University of Castilla-La Mancha (SPAIN)
About this paper:
Appears in: INTED2015 Proceedings
Publication year: 2015
Pages: 7121-7126
ISBN: 978-84-606-5763-7
ISSN: 2340-1079
Conference name: 9th International Technology, Education and Development Conference
Dates: 2-4 March, 2015
Location: Madrid, Spain
The Medical School of Albacete at the University of Castilla–La Mancha established an innovative method of teaching in small groups of 20-25 students; the medical curriculum is organized in modules of objectives (short time blocks of 2-3 weeks). Each module comprises five phases (PH): PH1: introduction and analysis of objectives, PH2: tutored self-learning plus laboratory practices, PH3: student presentations and synthesis of contents in each module, PH4: untutored self-learning, and PH5: evaluation. Our goal is to evaluate the effect of the inclusion of team works during PH1, on the student’s grades. The design aims at increasing active learning, self-control of resources and timing, and discussion with classmates at each of the module phases.

We have evaluated our teaching system in a year-long integrated subject in Embryology, Anatomy, Histology and Physiology course, which is taken by second year medical students. This study was assessed specifically in the Anatomy and Embryology contents of the cardiovascular system.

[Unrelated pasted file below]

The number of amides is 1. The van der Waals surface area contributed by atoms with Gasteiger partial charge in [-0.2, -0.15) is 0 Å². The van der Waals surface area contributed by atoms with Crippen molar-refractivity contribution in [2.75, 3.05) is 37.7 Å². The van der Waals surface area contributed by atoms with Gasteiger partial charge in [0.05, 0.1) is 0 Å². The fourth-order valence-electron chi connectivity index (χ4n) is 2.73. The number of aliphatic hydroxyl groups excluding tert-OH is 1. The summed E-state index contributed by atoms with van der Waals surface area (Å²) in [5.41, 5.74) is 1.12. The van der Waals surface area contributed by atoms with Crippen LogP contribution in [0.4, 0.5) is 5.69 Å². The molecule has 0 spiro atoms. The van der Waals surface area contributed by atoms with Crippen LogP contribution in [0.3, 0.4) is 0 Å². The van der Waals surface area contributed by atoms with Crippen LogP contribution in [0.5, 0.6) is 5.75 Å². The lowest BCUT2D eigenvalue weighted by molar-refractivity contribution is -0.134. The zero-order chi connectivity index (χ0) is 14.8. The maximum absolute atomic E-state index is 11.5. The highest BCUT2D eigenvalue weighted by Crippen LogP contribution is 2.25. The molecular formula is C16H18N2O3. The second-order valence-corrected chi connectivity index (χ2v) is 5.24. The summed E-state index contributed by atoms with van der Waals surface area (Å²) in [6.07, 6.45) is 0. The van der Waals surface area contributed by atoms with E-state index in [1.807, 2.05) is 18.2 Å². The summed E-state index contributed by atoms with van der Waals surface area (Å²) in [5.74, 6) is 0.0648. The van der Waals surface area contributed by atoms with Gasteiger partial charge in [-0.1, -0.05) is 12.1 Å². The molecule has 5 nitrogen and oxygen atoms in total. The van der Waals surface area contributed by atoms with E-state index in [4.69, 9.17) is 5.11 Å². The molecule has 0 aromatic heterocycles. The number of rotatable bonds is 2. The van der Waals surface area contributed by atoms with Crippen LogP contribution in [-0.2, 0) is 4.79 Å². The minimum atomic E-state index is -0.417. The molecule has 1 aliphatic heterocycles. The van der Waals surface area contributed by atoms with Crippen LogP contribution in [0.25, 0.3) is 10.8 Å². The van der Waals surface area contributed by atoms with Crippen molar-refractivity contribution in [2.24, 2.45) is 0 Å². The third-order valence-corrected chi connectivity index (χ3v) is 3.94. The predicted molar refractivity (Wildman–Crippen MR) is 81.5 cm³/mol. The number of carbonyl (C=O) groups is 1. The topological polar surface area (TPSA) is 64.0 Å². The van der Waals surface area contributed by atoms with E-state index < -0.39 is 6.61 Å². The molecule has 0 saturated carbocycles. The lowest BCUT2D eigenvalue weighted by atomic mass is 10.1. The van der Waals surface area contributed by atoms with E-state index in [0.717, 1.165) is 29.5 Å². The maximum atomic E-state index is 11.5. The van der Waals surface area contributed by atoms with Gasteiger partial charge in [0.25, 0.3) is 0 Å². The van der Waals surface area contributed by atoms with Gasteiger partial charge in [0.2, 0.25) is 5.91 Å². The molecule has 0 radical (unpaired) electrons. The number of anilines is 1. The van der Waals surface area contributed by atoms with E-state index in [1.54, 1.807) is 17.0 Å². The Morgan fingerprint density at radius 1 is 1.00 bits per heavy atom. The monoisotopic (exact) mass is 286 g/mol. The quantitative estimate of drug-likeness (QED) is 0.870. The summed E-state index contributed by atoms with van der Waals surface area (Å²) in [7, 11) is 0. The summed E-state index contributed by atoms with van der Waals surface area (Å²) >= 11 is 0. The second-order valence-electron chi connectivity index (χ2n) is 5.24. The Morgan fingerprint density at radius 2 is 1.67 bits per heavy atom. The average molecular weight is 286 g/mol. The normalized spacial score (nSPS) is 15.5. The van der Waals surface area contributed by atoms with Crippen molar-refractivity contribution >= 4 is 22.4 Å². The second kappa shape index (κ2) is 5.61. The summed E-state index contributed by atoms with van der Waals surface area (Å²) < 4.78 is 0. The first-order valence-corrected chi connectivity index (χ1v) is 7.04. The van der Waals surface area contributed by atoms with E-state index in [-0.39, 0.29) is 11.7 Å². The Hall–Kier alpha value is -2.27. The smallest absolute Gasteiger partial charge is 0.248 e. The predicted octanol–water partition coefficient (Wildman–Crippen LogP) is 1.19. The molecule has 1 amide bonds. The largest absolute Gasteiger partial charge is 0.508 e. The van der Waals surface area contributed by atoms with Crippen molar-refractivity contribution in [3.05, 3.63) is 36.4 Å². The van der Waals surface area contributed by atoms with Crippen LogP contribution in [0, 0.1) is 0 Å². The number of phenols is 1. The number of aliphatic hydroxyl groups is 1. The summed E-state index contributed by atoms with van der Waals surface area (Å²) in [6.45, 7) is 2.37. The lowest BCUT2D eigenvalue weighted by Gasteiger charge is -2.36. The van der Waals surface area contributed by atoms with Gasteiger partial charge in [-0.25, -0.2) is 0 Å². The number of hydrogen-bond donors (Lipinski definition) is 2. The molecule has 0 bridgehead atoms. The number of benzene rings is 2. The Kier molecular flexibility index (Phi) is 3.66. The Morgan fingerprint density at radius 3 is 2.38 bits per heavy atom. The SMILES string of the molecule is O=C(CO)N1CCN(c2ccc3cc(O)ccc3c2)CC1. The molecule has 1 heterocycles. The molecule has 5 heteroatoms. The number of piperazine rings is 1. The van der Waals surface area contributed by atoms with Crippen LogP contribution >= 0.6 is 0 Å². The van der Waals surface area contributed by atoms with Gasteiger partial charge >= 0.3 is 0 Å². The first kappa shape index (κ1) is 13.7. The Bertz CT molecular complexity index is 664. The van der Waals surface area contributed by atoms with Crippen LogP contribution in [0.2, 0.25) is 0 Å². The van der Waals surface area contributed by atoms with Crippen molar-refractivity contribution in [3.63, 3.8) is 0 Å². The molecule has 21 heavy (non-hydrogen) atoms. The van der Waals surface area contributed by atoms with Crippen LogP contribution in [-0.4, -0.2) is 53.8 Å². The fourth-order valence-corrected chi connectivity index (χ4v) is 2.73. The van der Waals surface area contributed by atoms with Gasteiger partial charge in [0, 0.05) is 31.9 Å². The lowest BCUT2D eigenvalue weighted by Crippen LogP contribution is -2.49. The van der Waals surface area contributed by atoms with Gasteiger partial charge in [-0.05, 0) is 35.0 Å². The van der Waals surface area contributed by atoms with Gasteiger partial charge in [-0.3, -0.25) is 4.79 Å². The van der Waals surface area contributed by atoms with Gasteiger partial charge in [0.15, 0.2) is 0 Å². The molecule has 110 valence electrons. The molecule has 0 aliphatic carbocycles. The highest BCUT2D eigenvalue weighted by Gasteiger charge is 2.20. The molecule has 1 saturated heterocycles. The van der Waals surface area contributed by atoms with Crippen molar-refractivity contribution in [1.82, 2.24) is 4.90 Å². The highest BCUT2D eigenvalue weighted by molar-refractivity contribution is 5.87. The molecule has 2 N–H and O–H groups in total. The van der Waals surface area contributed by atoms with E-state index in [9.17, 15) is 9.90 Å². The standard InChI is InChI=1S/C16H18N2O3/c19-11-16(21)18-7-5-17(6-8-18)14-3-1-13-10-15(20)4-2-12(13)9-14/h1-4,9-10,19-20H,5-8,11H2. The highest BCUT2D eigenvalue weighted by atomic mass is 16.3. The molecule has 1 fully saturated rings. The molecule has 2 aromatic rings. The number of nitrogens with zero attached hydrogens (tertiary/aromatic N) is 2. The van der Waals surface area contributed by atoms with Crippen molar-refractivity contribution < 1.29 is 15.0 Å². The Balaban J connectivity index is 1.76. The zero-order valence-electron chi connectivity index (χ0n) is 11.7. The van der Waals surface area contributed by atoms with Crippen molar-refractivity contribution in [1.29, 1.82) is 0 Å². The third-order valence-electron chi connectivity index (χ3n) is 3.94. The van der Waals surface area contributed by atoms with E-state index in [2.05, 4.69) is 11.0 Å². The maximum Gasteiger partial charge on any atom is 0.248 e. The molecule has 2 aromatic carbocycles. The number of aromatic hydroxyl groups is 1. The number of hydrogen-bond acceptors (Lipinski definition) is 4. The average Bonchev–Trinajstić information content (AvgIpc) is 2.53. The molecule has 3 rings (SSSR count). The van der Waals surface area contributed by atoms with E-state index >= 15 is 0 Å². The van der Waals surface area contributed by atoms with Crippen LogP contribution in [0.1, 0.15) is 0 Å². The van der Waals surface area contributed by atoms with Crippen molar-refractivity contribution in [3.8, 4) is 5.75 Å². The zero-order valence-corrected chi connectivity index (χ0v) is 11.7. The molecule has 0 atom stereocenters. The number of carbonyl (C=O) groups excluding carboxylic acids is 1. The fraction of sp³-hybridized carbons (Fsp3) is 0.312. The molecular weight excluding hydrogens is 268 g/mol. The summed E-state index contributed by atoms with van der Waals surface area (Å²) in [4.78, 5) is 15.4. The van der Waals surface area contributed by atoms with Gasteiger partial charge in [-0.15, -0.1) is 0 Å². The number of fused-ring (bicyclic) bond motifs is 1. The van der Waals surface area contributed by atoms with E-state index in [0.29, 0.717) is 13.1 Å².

3-4 students made each team work.

The process had several key points for elaboration in each team work:
1) reading of the most complex objectives,
2) debate between members of the team work
3) synthesis of the objectives’ contents and
4) peer teaching to all students.

Thereafter, the teacher had an interactive lecture in which the cardiovascular objectives were presented. Also, we collected impressions of the students about this teaching method, by a student satisfaction survey.

The mean student score of this module showed an improvement compared to any other block where this method was not employed. Moreover, student satisfaction survey revealed that team working groups helped learning.

Therefore, we conclude that the introduction of team works in basic science courses in the medical curriculum increases motivation and interest of students in the modules’ contents, what strengthens further self-learning.
Team works, teaching methods, active learning, Higher education.